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Fuel Up

"For Your First 5K Run"
By: Jose Maria M. Villarama IIFuel Up

When Jason became the corporate communications head of a reputable company, his task was to showcase the company’s corporate social responsibility endeavors. Caring for the environment is one of the corporation’s main advocacies. That is why on April 22, the Earth Day, he mounted a 5K run to rally support for the company’s cause of planting more trees around the archipelago. 

As a communicator, Jason always practiced what he preached, that’s why he was determined to join the event himself.  The problem was, he has never run a 5K before, let alone a 3K one. With a month to go before the race, Jason made a resolve to prepare himself physically, mentally and emotionally.

No Crash Course Needed

While the general impression to complete a 5K is for one to be a regular runner, a cross-trainer or an athlete trained consistently, fitness trainers say it’s possible to prepare in a month.  However, the mindset for training within a 4-week window should not be about cramming; instead, realistic goals within the limited time frame should be set to achieve maximum results. Here are some things to consider when preparing:

  • Gear up – Running shoes are not created equal and are definitely not just for fashion.  Choosing the right pair of shoes, not just in terms of fit, but how it supports one’s gait and stride is non-negotiable.
  • Start moving – While professional trainers and runners may recommend threshold or race-paced workouts to prepare for long distance runs, beginners need only to get their feet moving progressively each day and make themselves accustomed to running but not to overdo the training. One can start by walking, then jogging, then gradually shift to actual running. Thinking in terms of minutes and not distance helps psych one up too.
  • Prep the muscles – Running not only involves muscles of the legs or feet but all muscle groups in the body. Cross-training through swimming, cycling or other forms of exercise may assist in the conditioning of the muscles. The goal is to keep them moving so as not to be sore at the end of the race.  Factor in regular breathing exercises.

Internal Preparation

Obviously, preparation should not just focus on the muscles but on other aspects of the body. Running should be an effort of the entire body not just the lower extremities. Here are some things to consider as the race draws near.

  • Get enough sleep - Some suggest getting a good night's rest 2 days before the race is enough since it will likely be a restless night before the race. However, it is good to get quality sleep for a week or more as this will attune the body not only for the rigors of the race but for practicing too.
  • Skip alcohol - Alcohol can disrupt normal bodily functions and process, not just sleep.  If one wants to reap the health benefits of running, stay away from alcohol during training (or indefinitely) and ditch tobacco to improve breathing. 
  • Don't exert too much - During race week, one's body needs to rest and store up energy.  While doing short runs is advisable, don't overdo it.  As previously mentioned, the key is to keep the legs active but not to strain them.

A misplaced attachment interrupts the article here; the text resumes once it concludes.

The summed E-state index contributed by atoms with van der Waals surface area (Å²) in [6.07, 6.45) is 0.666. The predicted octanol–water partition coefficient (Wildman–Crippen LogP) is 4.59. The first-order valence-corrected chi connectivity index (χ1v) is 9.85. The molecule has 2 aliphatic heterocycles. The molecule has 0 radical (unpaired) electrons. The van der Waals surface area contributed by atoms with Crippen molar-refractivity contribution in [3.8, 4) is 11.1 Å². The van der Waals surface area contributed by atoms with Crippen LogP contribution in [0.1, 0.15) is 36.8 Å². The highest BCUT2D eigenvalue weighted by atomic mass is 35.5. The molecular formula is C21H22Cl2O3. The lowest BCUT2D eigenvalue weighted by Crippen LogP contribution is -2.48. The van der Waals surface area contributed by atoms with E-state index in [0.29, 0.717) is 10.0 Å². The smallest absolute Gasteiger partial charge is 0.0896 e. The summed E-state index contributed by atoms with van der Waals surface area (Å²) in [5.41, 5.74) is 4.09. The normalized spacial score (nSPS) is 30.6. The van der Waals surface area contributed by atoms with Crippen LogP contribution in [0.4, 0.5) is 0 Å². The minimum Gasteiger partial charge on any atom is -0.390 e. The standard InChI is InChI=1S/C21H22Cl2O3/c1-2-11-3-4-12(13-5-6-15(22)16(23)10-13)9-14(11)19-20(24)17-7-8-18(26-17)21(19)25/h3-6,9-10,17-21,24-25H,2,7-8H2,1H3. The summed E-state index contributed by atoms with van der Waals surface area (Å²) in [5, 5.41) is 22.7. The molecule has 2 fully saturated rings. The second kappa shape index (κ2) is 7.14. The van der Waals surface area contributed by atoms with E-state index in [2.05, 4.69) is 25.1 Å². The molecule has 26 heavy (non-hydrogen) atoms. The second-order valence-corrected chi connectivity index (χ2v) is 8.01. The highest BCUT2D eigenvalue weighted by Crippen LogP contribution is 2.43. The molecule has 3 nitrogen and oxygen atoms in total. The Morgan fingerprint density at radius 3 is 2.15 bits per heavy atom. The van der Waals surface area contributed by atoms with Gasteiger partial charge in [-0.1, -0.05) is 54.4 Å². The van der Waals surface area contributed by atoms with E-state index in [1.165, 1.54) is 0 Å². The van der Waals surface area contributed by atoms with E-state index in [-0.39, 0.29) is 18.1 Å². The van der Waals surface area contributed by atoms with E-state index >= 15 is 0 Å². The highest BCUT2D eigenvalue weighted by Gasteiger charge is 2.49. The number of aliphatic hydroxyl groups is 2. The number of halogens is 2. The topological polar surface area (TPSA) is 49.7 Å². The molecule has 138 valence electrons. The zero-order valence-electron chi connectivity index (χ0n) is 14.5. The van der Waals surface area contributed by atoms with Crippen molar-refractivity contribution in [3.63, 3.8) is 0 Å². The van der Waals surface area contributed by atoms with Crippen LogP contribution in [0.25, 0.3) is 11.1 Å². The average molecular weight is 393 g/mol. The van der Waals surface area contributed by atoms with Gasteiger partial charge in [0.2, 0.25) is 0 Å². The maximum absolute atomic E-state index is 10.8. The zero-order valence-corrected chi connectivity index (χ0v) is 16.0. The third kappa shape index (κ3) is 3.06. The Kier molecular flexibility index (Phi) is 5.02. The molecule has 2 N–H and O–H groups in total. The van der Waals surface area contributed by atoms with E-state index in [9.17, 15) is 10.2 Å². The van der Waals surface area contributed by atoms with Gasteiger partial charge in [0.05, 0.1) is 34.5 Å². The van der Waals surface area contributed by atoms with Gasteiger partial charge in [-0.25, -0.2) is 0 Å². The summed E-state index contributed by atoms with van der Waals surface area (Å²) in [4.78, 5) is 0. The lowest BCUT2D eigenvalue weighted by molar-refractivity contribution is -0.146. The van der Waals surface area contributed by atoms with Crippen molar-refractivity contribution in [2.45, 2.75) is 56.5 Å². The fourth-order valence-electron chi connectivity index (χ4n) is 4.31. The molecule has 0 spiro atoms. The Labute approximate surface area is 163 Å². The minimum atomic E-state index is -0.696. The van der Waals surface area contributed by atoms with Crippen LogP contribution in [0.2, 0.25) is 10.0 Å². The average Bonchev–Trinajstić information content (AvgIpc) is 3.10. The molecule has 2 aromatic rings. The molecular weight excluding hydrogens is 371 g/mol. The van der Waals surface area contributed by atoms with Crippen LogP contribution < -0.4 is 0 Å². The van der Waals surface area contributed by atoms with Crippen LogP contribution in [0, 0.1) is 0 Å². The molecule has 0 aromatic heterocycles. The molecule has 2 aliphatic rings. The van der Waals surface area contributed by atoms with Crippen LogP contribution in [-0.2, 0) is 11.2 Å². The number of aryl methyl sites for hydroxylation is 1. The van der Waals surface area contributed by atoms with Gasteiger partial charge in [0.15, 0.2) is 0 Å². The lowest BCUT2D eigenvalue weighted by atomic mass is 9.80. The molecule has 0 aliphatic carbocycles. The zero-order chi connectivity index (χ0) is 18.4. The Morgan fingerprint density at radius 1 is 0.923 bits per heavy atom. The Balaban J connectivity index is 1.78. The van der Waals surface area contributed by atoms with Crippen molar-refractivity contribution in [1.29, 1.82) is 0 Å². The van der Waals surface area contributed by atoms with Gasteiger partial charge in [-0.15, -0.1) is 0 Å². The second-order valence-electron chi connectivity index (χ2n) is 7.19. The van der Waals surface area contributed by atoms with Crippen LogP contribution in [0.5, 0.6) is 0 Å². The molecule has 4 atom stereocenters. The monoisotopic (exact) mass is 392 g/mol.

• Eat right - Eat nutritious food that will help build muscles, energy, and endurance. These food items should be high in energy, like oatmeal and fruits, bread and peanut butter, sports bar, etc.  On race day, do not deviate from the breakfast or food plan that one has been eating during training.

On the day

Race day will definitely be emotionally, physically and mentally taxing that is why it’s important to start it off right:

  • Arrive early - Eat breakfast 2 hours before the race starts. Do not forget to hydrate. Go to the race site at least an hour before kickoff.  Don't let oneself be stressed out by concerns like traffic, parking etc.  It would be better to arrange for a drop off at the race site or better yet, spend the night in a place that is within walking distance from the race site.
  • Warm up - Physically prepare about 25 minutes before the race by doing a 10-minute easy jog and slowly accelerating pace for 5 minutes.  Include short runs under 30 seconds at race pace.  Don't forget to stretch before and after warming up.
  • Line up - At the starting line, beginners will likely experience a myriad of emotions. Situating oneself in the middle or back of the assembling group is the safest as most beginners are also in there.
  • Remember to keep pace - Start slowly and gradually increase the pace. Starting too fast expends too much energy and makes the body exert too much effort. It is always wise to aim for a so-called negative split or finishing the second leg of the race faster than the first half. Finish strong by putting in one's best as one approaches the finish line.
  • Remember to breathe- Take a deep breath before the race starts and make sure to inhale and exhale at a controlled pace throughout the race.
  • Stay positive - When fatigue starts to kick in, the body's tendency is to slow down or even give up.  Thinking about the positive aspects of training. The mere fact that one is in the race, or an affirmation like "I can do this" will keep the good energy flowing and hopefully, will enable one to finish the race.
The attitude espoused by first timers or beginners should not be competitive. Unless one is a professional runner, he/she should approach the race in the spirit of fun. Who knows, after the initial experience, one may be enticed to run again in future races and make running a part of a healthy lifestyle. 
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